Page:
We announced the launch of Splunk Cloud – powered and running on AWS. To quote James Staten from Forrester – “Splunk Cloud – same Splunk value – no on-premise requirement” You can read more about it here. We’ve also updated Splunk Storm so that it is now free with 20GB of storage to enable you to build, monitor and analyze your apps.
Splunk for Mobile/BugSense
We got more insight into how recent acquisition, BugSense, will extend Splunk Enterprise and provide analytics for machine data generated by mobile devices. Splunk for Mobile Applications looks like it will add a lot of value to mobile app performance, app quality, troubleshooting and usage based on data from all major mobile platforms, including Android, iOS and Windows Phone.
Hunk – Splunk Analytics for Hadoop
We had a great demo that shows how Hunk can bring value to an organization’s data at rest in Hadoop. We put a data scientist with a command line up against Hunk – a highly entertaining experiment. You can read more about Hunk here or watch the short video here
Splunk for Unix
There was a demo of the new version of the Splunk for Unix app (more here) with new out of the box alerting capability, service-based hosts grouping, and easier management of many data sources. The visualizations of the Unix data were really impressive and made good use of the new Splunk 6 UI.
Splunk for VMWare
You may have seen the new version of the VMWare app announced a few weeks ago – the nice touch was that everyone at .conf was given a free license for the product as a thank you for attending. You can see the VMWare app in action here
The Internet of Things
We had a run through of some of the new ways Splunk is being used and there was a strong Internet of Things theme running through it. There were many examples of how Splunk is being used to get value from the machine data from electric cars, buildings, flood sensors, airliners, home energy management, personal activity monitoring etc. There were some great real life examples of this in the solution showcases with light switches, magnets and temperature sensors all being managed and driven by Splunk.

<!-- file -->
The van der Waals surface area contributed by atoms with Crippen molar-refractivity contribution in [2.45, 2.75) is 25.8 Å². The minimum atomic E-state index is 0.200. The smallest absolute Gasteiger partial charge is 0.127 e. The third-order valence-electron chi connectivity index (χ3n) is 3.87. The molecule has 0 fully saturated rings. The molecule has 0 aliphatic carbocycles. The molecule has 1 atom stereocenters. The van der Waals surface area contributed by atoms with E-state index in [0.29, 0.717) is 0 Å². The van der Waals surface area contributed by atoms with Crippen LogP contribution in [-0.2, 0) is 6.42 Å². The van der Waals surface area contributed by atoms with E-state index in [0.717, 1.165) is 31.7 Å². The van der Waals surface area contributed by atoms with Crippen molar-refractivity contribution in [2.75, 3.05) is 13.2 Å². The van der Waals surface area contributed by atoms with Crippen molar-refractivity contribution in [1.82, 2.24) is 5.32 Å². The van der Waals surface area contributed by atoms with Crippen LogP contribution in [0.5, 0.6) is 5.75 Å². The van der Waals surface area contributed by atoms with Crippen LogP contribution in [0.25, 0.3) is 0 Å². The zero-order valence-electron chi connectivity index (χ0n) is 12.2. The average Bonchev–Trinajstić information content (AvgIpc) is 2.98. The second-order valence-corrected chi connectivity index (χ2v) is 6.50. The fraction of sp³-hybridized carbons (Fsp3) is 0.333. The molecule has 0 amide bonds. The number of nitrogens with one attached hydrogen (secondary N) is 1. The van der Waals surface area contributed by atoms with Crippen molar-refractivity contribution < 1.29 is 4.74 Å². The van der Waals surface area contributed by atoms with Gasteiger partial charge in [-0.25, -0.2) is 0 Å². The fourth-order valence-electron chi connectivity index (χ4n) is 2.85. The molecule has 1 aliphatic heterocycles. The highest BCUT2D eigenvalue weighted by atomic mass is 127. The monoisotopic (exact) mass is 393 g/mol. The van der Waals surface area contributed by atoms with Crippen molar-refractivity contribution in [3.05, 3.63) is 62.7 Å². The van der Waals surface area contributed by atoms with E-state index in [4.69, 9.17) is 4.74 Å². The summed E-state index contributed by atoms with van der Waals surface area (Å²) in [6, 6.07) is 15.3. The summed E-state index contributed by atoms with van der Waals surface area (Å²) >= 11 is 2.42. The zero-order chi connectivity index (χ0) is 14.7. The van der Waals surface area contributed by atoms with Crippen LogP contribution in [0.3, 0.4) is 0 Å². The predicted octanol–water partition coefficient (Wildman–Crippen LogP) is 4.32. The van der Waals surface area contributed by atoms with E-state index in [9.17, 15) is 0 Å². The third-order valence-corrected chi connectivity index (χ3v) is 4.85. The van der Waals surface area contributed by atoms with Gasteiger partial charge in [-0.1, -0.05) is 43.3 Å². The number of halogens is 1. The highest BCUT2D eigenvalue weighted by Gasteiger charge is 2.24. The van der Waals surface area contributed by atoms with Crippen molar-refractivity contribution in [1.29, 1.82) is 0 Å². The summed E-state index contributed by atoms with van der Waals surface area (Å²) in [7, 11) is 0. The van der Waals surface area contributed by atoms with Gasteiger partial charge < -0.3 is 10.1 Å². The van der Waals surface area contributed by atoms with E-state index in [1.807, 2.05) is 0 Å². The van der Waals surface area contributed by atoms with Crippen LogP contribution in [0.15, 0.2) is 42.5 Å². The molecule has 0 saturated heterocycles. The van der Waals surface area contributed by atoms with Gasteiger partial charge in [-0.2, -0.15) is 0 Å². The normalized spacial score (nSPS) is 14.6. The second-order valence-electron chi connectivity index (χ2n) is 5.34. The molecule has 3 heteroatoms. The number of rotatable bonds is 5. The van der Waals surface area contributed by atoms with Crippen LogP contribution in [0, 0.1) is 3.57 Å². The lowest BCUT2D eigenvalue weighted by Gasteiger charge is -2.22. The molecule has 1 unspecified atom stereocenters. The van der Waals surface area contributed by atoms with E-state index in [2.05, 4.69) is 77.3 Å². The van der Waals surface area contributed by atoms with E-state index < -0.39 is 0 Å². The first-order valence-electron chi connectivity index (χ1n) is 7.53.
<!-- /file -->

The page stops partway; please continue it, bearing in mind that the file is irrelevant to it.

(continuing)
Not so much a product announcement but a second keynote of the first day from Prescott Winter, former CIO and CTO of the NSA. He gave an interesting insight into the world of security and advanced persistent threats best summed up with the following quote
“The essence of cyber security problem is to be able to see what’s happening in your enterprise well enough to catch activities quickly and stop damage before it becomes unacceptable. If you can’t see it, you can’t protect it. See everything to protect the right things.”
There were a few awards given out last week both at .conf but also by a number of publications. At the .conf party – we gave out the Splunk Revolution awards – congratulations to Darren Dance from Worldpay who was awarded “Splunk Ninja” and Aleem Cummins from John Lewis who was awarded the “Splunk Enterprise” award.
Leaving Las Vegas
All in all, a great event and way too much to write about. I liked the summary from Nick Booth who described the event as a turning point for machine data and Splunk as the company that wants to make it easier for us to talk to machines – sort of a Digital Dr Dolittle.
I’m already looking forward to next year. Also – The Cosmopolitan Hotel was great if you’re in Las Vegas – the views weren’t bad…
I’m at SplunkLive South Africa next week – if any of you are around, it would be good to see you there.
Thanks for reading